Similarly, words that resemble derivations by means of morphemes, here called pseudo-suffixes, are considered to be monomorphemes. Examples of this are begin /bə.'xən/ begin, with the pseudo-prefix be-, and lelik ugly, with -lik resembling a true affix. For more examples, see Primary stress in monomorphemes ending on Type-I schwa, respectively Primary stress in monomorphemes ending on Type-II schwa.

In some descriptions of the stress patterns of Dutch, it is common practice to make use of Latin, French and Italian loanwords and names, because native words are too short to demonstrate, for example, the relevance of the important notion of the Three-Syllable Window According to Booij (1995) the relevant native words of Germanic origin usually contain only one full vowel, an Afrikaans example of such a long monomorpheme with only a single full vowel other than schwa being onverbiddelik /'ɔn.fər.bə.də.lək/ relentlessly. Consequently, personal names of a very low usage frequency like the following are cited in the Dutch literature as a means of explaining the stress patterns of this language: Ashurbanipal, Carvancevitam, Demosthenes, Erechtheion, Melanchton and many others (especially by Kager (1989)).

In parallel to this, in the present description of Afrikaans stress, loanwords as well as well-known names of places and persons from indigenous languages such as Khoi, the Nguni languages (Zulu or Xhosa), or the Sotho family of languages (Southern Sotho and Setswana), are used. These names are often heard on a daily basis, such as on Afrikaans radio weather reports or news bulletins. Place names include multisyllabic ones like Bophuthatswana, Ekhuruleni, Empangeni, Ethekwini, Khayalami, Lerato, Malelane, Marikana, Modimolle, Mokopane, Mpumamlanga, Phalaborwa, Phutaditjhaba and Polokwane. Well-known public personalities’ names include Buthelezi, Holomisa, Komphela, Madonsela, Madiba, Mantashe, Malema, Mandela, Ramaphosa, Ramoloko and Zwelinzima. Such names, all ending on one of the short vowels ( /ɛ, ɔ, ɑ/, but also short /i/ and u) not usually found in this position in normal Afrikaans words, provide important means for the falsification of proposed stress rules (as propagated by, for example, Neijt and Zonneveld 1982). Kager (1989), for one, confirms the role played by imported words in this regard.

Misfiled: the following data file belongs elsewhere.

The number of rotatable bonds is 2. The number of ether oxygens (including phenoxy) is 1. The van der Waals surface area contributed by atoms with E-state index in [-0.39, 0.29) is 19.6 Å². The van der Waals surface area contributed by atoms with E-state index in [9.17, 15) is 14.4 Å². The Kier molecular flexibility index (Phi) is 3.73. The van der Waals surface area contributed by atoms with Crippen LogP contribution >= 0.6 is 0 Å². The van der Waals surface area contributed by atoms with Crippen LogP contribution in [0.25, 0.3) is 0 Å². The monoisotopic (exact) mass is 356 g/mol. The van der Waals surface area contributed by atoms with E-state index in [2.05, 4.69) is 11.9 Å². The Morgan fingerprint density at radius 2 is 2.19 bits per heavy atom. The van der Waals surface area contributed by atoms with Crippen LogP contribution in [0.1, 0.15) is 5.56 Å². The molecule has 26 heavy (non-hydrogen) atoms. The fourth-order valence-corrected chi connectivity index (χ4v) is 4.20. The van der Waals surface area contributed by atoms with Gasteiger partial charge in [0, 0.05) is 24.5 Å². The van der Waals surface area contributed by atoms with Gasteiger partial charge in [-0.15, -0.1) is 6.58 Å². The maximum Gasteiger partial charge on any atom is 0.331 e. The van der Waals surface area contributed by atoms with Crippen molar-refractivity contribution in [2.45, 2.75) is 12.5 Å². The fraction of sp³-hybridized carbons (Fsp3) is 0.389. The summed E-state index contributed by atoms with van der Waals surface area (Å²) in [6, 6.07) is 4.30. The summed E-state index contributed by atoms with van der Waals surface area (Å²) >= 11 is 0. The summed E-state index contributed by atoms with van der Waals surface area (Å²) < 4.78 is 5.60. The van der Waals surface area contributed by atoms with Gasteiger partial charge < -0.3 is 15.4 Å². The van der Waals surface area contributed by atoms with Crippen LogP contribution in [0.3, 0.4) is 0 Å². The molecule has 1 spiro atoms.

The already mentioned HAT-6(Odendal and Gouws 2005), as well as the pronunciation dictionary of Le Roux and Pienaar (1971), were consulted frequently, supplementing and corroborating our own native knowledge and intuition.

As general background to the phenomenon of stress in general, read:

The above-mentioned background should always be taken into account when reading the more specific topics on the stress patterns of Afrikaans monomorphemic words.

A standard pronunciation dictionary  (Le Roux and Pienaar 1967) and the online version of the Handwoordeboek van die Afrikaanse Taal (HAT were consulted, and,  for examples of relevant monomorphemes, the VivA-Afrikaans Korpusportaal). The latter contains corpora of a variety of written texts and consists of more than 84 million words.

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  • Combrink, J.G.H. & De Stadler, L.G1987Afrikaanse fonologie.Macmillan